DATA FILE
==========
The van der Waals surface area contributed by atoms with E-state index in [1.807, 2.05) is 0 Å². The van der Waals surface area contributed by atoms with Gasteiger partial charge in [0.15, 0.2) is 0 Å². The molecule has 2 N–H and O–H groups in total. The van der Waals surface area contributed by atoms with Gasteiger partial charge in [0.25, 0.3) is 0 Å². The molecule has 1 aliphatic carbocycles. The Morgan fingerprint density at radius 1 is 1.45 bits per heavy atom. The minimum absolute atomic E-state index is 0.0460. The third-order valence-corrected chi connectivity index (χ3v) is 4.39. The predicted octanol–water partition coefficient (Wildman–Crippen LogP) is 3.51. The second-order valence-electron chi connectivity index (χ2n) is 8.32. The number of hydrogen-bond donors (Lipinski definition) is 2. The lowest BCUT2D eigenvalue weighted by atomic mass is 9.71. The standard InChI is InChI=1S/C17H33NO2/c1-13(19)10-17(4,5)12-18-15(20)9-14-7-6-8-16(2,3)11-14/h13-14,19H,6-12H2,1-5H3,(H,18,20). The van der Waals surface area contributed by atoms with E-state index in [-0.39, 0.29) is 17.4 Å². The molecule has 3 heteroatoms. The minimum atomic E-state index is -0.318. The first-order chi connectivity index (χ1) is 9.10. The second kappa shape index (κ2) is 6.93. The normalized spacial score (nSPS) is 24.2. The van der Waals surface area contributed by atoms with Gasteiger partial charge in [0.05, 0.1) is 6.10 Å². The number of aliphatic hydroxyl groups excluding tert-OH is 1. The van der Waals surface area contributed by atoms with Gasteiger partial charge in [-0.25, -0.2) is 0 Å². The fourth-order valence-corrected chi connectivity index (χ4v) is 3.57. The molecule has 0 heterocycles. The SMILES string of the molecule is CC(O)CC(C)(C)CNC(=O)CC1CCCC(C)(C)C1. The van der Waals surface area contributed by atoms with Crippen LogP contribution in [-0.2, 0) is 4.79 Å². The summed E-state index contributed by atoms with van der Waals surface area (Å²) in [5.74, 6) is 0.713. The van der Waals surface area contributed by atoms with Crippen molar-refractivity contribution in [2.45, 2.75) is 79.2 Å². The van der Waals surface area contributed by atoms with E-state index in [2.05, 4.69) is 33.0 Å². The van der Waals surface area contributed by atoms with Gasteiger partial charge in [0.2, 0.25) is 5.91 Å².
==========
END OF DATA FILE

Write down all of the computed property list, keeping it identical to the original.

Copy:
The van der Waals surface area contributed by atoms with E-state index in [1.807, 2.05) is 0 Å². The van der Waals surface area contributed by atoms with Gasteiger partial charge in [0.15, 0.2) is 0 Å². The molecule has 2 N–H and O–H groups in total. The van der Waals surface area contributed by atoms with Gasteiger partial charge in [0.25, 0.3) is 0 Å². The molecule has 1 aliphatic carbocycles. The Morgan fingerprint density at radius 1 is 1.45 bits per heavy atom. The minimum absolute atomic E-state index is 0.0460. The third-order valence-corrected chi connectivity index (χ3v) is 4.39. The predicted octanol–water partition coefficient (Wildman–Crippen LogP) is 3.51. The second-order valence-electron chi connectivity index (χ2n) is 8.32. The number of hydrogen-bond donors (Lipinski definition) is 2. The lowest BCUT2D eigenvalue weighted by atomic mass is 9.71. The standard InChI is InChI=1S/C17H33NO2/c1-13(19)10-17(4,5)12-18-15(20)9-14-7-6-8-16(2,3)11-14/h13-14,19H,6-12H2,1-5H3,(H,18,20). The van der Waals surface area contributed by atoms with E-state index in [-0.39, 0.29) is 17.4 Å². The molecule has 3 heteroatoms. The minimum atomic E-state index is -0.318. The first-order chi connectivity index (χ1) is 9.10. The second kappa shape index (κ2) is 6.93. The normalized spacial score (nSPS) is 24.2. The van der Waals surface area contributed by atoms with Gasteiger partial charge in [0.05, 0.1) is 6.10 Å². The number of aliphatic hydroxyl groups excluding tert-OH is 1. The van der Waals surface area contributed by atoms with Gasteiger partial charge in [-0.25, -0.2) is 0 Å². The fourth-order valence-corrected chi connectivity index (χ4v) is 3.57. The molecule has 0 heterocycles. The SMILES string of the molecule is CC(O)CC(C)(C)CNC(=O)CC1CCCC(C)(C)C1. The van der Waals surface area contributed by atoms with Crippen LogP contribution in [-0.2, 0) is 4.79 Å². The summed E-state index contributed by atoms with van der Waals surface area (Å²) in [5.74, 6) is 0.713. The van der Waals surface area contributed by atoms with Crippen molar-refractivity contribution in [2.45, 2.75) is 79.2 Å². The van der Waals surface area contributed by atoms with E-state index in [2.05, 4.69) is 33.0 Å². The van der Waals surface area contributed by atoms with Gasteiger partial charge in [0.2, 0.25) is 5.91 Å².